Screenshot 2014-02-13 17.29.57iOS devices are built with all users in mind: they come with several accessibility features for low-vision or legally blind users, hard-of-hearing or deaf users, individuals who have physical and motor difficulties, and individuals with learning difficulties.

In this accessibility segment, we will be discussing how to use and customize subtitles and captioning.

To enable subtitles and captioning, open up Settings and tap on General. Then select Accessibility. Scroll down until you see Subtitles & Captioning.

Tapping on the switch next to Closed Captions + SDH turns subtitles and captioning on. When playing a video that supports subtitles and closed captions they will be shown automatically. With iOS 7, you can customize the appearance by tapping on Style.


There are three different styles to choose from. You can preview how each style will look in the image above the selection.

You can even create your own style by tapping on the Create New Style button. Here you are able to give your style a name, select a font, font size, text color, background color, opacity and the style around the text’s edge.

Some videos can override the selected style and use a custom style included with the video. If you’d prefer to use your own style every time, just turn off Video Override. By leaving Video Override on, whatever style comes with the video will be displayed.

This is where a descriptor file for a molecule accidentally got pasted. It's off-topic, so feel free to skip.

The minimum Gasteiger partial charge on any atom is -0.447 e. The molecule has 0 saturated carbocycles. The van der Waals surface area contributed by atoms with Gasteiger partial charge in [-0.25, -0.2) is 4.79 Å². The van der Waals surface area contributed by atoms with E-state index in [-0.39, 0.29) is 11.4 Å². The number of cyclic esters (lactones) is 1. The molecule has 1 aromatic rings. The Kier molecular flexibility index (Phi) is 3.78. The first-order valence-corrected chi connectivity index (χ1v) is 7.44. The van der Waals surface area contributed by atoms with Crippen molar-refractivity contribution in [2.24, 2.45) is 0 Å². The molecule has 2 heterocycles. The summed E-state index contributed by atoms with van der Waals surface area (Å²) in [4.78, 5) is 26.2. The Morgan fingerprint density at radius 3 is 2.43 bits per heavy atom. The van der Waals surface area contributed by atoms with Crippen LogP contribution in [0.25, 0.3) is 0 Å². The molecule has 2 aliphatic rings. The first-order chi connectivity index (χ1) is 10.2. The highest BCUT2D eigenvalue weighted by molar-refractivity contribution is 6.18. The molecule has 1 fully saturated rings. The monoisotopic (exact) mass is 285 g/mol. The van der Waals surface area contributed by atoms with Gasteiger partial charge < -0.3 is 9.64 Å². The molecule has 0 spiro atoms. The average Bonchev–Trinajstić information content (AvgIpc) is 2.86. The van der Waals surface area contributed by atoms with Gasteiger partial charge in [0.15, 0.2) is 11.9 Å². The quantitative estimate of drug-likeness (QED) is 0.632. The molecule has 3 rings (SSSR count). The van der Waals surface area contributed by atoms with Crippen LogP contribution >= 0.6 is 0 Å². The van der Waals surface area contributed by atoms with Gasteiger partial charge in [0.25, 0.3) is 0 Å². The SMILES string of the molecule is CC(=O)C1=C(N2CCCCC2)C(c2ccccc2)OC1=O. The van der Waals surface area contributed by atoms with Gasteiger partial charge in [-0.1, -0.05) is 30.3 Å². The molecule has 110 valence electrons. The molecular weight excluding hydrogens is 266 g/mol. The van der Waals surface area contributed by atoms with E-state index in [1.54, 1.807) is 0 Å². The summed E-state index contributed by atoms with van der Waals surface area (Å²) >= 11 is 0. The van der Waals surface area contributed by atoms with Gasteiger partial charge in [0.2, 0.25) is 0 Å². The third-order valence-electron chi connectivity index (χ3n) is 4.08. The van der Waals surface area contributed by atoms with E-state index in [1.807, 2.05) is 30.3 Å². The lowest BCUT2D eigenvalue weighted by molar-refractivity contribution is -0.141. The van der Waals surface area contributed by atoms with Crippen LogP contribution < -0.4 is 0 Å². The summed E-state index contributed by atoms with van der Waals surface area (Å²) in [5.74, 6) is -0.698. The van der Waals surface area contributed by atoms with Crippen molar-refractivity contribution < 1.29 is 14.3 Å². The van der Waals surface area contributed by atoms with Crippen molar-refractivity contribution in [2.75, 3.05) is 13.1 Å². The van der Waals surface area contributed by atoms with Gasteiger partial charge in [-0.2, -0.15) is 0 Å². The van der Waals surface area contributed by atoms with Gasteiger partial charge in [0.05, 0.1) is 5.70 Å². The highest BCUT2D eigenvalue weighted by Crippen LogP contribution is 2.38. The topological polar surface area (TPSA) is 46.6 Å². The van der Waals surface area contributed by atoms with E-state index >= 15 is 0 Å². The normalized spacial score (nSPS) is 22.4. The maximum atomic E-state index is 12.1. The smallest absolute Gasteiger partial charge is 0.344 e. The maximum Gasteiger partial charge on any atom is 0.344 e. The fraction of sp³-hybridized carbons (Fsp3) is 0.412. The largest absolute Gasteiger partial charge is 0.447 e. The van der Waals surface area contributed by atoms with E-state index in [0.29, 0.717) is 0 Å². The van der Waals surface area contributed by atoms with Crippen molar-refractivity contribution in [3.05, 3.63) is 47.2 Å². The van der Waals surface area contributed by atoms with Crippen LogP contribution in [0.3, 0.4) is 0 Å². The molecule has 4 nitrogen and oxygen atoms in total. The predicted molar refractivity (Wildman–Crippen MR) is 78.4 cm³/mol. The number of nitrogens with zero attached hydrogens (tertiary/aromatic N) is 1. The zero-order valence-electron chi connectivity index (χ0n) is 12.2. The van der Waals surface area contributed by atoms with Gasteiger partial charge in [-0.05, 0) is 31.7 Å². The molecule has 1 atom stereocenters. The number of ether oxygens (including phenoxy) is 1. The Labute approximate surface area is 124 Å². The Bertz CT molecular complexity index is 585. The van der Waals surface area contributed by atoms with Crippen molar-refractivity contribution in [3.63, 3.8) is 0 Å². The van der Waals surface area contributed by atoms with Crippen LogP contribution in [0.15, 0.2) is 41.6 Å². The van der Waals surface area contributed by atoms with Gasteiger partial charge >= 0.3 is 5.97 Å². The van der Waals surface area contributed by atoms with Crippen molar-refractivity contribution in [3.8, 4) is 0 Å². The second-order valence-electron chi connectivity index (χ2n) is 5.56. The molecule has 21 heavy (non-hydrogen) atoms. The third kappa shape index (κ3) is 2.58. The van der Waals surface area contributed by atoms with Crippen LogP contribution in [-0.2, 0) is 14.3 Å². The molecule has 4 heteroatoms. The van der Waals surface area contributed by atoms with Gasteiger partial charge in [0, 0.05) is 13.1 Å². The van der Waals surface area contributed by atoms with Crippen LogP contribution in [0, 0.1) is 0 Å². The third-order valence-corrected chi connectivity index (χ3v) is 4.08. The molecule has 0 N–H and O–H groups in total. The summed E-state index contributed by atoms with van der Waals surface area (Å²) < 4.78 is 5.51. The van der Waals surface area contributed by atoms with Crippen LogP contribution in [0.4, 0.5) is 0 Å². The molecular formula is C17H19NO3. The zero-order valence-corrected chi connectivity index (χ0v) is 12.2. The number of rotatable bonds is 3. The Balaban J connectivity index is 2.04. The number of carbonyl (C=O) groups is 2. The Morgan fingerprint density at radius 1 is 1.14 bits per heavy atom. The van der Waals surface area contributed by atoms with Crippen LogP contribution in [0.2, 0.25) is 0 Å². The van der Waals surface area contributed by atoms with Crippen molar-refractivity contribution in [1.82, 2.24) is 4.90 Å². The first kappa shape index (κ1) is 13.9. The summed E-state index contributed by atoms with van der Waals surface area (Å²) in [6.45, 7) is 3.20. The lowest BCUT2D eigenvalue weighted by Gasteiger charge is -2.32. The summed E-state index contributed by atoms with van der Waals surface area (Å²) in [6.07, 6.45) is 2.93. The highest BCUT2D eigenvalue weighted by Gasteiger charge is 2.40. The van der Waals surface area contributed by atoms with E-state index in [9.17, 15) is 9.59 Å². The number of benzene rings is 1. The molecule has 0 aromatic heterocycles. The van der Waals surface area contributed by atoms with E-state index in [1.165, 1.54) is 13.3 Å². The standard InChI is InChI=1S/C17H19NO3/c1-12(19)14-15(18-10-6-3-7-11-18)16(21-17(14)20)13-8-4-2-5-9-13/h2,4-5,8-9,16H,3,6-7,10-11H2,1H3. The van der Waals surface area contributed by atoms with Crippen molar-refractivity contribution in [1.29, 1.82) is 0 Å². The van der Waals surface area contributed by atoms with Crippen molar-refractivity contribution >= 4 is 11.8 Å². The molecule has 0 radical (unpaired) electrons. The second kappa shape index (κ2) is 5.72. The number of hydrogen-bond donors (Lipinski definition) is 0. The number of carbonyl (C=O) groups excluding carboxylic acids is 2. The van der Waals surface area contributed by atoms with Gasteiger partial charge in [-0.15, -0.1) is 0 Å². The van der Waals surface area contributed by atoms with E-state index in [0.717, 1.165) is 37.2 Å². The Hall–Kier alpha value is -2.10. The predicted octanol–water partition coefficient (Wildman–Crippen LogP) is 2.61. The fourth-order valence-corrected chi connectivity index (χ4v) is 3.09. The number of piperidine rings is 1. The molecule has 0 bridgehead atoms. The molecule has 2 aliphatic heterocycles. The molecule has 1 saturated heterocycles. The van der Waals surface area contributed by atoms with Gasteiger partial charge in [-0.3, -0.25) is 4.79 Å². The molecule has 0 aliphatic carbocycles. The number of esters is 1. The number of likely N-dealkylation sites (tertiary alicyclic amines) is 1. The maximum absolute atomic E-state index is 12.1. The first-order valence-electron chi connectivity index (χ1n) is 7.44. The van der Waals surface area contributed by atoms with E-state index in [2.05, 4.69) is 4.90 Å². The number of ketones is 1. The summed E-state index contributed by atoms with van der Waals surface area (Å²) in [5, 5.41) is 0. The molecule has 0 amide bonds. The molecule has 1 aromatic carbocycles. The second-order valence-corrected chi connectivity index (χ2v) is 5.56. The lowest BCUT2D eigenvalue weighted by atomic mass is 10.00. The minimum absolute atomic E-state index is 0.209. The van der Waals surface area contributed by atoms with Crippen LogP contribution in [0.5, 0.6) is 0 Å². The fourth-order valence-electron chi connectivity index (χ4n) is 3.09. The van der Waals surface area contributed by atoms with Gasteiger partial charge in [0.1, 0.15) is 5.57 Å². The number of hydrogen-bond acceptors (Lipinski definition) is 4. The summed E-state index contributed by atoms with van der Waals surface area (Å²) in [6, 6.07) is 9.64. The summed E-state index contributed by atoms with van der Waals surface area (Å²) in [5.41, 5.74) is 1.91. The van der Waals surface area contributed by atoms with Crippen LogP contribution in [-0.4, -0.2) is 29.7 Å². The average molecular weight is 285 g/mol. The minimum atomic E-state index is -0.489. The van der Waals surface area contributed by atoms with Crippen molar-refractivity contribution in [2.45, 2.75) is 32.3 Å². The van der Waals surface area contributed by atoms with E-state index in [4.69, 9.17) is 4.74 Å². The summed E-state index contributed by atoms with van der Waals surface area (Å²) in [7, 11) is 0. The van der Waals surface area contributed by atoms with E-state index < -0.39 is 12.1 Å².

To see the font in full screen, tap on the icon of the arrows pointing in the opposite direction in the upper right hand corner.

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There are several different ways to find and play content that supports closed captioning. For example, in the iTunes Store some movies and TV shows are available to rent or purchase that have closed captioning. In the iTunes Store app, underneath the title of the movie or TV show, you will see “CC” listed if the video supports this feature. Scrolling all the way down towards the bottom shows you what other languages are available for subtitles.

The content that is purchased from the iTunes Store is found in the Videos app. The first time you play a video, closed captioning might be turned off. In the lower right hand corner, the second icon from the right, which has a bubble with some lines going through, allows you to turn on closed captioning.


Tapping on the bubble gives you different options for closed captioning. For example, you have the option to display subtitles in a different language than the original language the movie was filmed in, which could be a handy feature if you are trying to learn a new language. Different content will have different foreign languages to choose from. Auto (Recommended) does not display any closed captioning or subtitles. Choosing English CC will display the customized subtitles in English.

Popular video apps such as YouTube, Netflix and Hulu + support closed captioning and subtitles.

Now you are able to create custom subtitles and closed captioning on your iOS device.

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